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Cyclical businesses often have to endure long periods of weakness, and Cummins (NYSE:CMI) has had to deal with multiple hits to its business over the past several years. Despite strong economic conditions in the U.S., weakness overseas has eaten into sales of the vehicles and equipment that have Cummins engines powering them. Coming into its second-quarter financial report on Aug. 2, Cummins investors have little hope that the company will avoid further contraction in its top and bottom lines, but bulls still want to see signs that the worst of times for the engine maker might be coming to an end.

Let's take an early look at Cummins to see if it can turn the tide in the near future.

Stats on Cummins

Expected EPS Growth

(18.3%)

Expected Revenue Growth

(10.3%)

Forward Earnings Multiple

15

Expected 5-Year Annualized Growth Rate

(0.4%)

Data source: Yahoo! Finance.

What's ahead for Cummins earnings?

In recent months, investors have become somewhat more optimistic in their expectations for Cummins earnings. They've boosted their projections for the second quarter by 1% and made a more extensive $0.15 per share boost to their full-year 2016 estimates. The stock, though, has treaded water lately, rising less than 1% since mid-April.

Cummins' first-quarter financial report was just the latest example of the ongoing struggles the engine-maker has faced for quite a while. Revenue fell nearly 9%, and net income dropped by more than a sixth, but both figures were at or above what investors following the stock had expected to see. Of some concern was the fact that U.S. sales were weaker than Cummins' international business, reversing a long trend that had reflected the relative strength in the U.S. economy. Poor demand in the power generation, oil and gas, commercial marine, and mining industries have all contributed to sluggish sales overall at Cummins. Investors will need to expect those areas to keep holding Cummins back until they can rebound more sharply.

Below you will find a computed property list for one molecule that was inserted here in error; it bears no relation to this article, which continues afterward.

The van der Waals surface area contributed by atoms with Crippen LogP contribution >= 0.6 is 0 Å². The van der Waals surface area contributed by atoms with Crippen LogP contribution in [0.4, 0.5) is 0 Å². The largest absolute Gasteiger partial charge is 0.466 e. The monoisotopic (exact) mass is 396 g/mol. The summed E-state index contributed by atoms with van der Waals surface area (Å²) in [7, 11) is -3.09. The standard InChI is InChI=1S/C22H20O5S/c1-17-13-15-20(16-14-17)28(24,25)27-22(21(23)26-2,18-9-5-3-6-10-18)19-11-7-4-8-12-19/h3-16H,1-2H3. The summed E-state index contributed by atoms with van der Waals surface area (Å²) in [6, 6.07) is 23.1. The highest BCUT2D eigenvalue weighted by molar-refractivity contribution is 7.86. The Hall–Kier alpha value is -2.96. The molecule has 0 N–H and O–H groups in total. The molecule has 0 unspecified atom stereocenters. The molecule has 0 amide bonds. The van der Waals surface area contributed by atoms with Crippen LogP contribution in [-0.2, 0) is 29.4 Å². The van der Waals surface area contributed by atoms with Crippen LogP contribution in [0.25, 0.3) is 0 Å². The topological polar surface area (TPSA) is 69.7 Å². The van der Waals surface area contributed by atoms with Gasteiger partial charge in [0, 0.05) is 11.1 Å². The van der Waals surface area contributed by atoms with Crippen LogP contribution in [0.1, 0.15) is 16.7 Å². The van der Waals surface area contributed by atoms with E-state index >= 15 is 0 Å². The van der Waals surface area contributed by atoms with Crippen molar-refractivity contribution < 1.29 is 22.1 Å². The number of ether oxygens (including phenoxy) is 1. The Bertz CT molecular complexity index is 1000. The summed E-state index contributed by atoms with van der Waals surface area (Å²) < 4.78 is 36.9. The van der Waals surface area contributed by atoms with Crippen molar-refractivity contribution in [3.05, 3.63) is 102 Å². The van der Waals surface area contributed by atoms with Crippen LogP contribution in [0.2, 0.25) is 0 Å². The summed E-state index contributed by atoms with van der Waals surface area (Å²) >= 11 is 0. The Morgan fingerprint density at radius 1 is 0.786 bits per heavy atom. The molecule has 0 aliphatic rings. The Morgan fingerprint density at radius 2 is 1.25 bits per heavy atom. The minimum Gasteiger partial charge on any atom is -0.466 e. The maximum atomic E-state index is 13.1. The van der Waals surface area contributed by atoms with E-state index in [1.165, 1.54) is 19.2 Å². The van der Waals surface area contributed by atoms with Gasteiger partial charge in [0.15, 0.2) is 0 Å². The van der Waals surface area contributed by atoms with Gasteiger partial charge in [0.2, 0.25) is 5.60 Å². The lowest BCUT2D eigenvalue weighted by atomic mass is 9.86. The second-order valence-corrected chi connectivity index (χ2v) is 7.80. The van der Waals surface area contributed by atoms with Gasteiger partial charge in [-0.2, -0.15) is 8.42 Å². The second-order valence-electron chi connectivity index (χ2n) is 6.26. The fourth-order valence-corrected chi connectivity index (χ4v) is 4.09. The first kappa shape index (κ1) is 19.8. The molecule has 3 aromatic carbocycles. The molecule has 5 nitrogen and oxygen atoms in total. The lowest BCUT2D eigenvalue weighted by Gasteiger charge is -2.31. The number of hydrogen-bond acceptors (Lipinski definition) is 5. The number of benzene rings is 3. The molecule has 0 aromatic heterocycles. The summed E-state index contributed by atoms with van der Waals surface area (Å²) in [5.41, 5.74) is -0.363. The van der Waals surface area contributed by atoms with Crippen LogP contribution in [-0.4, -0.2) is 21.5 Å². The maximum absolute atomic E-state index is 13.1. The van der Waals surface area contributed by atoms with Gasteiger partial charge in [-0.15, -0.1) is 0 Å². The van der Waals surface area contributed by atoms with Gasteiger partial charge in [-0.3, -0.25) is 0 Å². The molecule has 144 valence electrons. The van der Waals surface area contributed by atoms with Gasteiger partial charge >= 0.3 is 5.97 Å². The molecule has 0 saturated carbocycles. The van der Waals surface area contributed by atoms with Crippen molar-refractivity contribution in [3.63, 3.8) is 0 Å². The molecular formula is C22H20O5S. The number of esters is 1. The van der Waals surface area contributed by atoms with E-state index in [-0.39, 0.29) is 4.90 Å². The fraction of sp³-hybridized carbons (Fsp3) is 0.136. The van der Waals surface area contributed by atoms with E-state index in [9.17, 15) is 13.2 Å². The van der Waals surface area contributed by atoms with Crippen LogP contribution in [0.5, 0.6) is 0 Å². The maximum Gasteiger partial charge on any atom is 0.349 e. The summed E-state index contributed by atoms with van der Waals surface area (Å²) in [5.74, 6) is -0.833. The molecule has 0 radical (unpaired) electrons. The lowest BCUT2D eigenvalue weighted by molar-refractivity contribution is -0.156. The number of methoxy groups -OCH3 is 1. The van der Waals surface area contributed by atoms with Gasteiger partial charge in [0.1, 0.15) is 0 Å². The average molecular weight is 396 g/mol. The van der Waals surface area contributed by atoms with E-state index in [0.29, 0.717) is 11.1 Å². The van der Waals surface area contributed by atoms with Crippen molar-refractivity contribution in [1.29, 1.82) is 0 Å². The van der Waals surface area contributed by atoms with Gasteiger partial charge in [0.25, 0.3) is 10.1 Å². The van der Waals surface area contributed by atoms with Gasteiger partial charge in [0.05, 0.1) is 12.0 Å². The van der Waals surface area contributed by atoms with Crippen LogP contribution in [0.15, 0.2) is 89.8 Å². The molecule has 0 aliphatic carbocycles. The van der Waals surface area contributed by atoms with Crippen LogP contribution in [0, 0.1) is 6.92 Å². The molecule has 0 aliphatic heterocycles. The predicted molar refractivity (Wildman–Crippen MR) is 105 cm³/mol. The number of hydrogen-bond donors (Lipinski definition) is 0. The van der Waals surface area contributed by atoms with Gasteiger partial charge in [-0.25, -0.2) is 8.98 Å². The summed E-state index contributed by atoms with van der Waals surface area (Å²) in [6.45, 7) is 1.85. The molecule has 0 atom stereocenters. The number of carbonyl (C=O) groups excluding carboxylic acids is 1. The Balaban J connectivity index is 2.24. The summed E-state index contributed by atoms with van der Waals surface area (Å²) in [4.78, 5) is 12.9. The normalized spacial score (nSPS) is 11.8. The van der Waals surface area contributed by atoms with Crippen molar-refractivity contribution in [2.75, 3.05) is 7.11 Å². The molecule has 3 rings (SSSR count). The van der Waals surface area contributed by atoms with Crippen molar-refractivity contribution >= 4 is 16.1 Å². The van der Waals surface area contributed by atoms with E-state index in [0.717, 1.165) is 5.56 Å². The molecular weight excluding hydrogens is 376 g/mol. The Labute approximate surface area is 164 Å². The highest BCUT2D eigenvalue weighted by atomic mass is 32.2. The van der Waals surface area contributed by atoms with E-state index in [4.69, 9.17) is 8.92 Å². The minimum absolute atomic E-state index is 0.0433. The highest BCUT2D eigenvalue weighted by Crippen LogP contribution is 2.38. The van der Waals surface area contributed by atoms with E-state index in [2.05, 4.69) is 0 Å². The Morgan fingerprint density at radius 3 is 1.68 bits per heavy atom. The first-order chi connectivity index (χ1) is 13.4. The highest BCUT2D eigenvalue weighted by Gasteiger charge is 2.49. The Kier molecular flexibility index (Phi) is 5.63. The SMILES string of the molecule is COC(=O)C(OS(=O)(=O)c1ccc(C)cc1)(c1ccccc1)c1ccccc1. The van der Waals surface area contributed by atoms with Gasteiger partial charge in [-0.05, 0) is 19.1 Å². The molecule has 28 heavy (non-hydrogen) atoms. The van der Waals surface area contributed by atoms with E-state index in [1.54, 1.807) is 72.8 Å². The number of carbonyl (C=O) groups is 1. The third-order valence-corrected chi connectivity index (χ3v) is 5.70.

One big problem Cummins faces is that users of equipment that carry its engines haven't necessarily been operating at full capacity, so unused equipment has led to fewer orders for new replacements. In addition, given the financial strains some companies in the mining, energy, and transportation sectors are facing, using older equipment for a longer period of time has become an increasingly popular option. The ability to use unused old equipment for parts has enhanced the ability of enterprising users to extend the operating lifetimes of their machinery. Cummins investors hope that eventually, pent-up demand will lead to explosive sales growth, but no signs of an imminent bounce-back have emerged as of yet.

Should Cummins investors be worried?

Since Cummins' last report, other players in the industry have reported that challenging conditions persist. Trucking giant Daimler Trucks said in late May that it expects 2016 sales and operating profit to fall substantially compared to 2015 levels, pointing to an adverse environment nearly worldwide. In North America, Daimler expects the heavy-duty segment to shrink by 15%, and Middle East sales are getting hurt by low energy prices. Strong demand in Europe has been offset by equally strong competition, and the emerging markets of Brazil and Indonesia are seeing worsening conditions.

However, Cummins isn't letting concerns about the future stop it from maintaining its commitments to shareholders. The engine-maker announced earlier in July that it would raise its dividend by 5% to $1.025 per share on a quarterly basis. The increase is a lot smaller than Cummins' 25% boost in 2015, but it does extend the company's streak of annual dividend boosts to 11 years. Cummins now carries a dividend yield of 3.5%, rewarding income investors for their willingness to hold through a cyclical downturn.

In the Cummins earnings report, investors should look for any comments about a potential rebound in the key segments the company serves. Rising oil and commodity prices could help make Cummins customers stronger, and that, in turn, could translate to greater sales. A turnaround will take time, but upward cyclical swings should eventually help Cummins regain its positive momentum.

Dan Caplinger has no position in any stocks mentioned. The Motley Fool owns shares of and recommends Cummins. Try any of our Foolish newsletter services free for 30 days. We Fools may not all hold the same opinions, but we all believe that considering a diverse range of insights makes us better investors. The Motley Fool has a disclosure policy.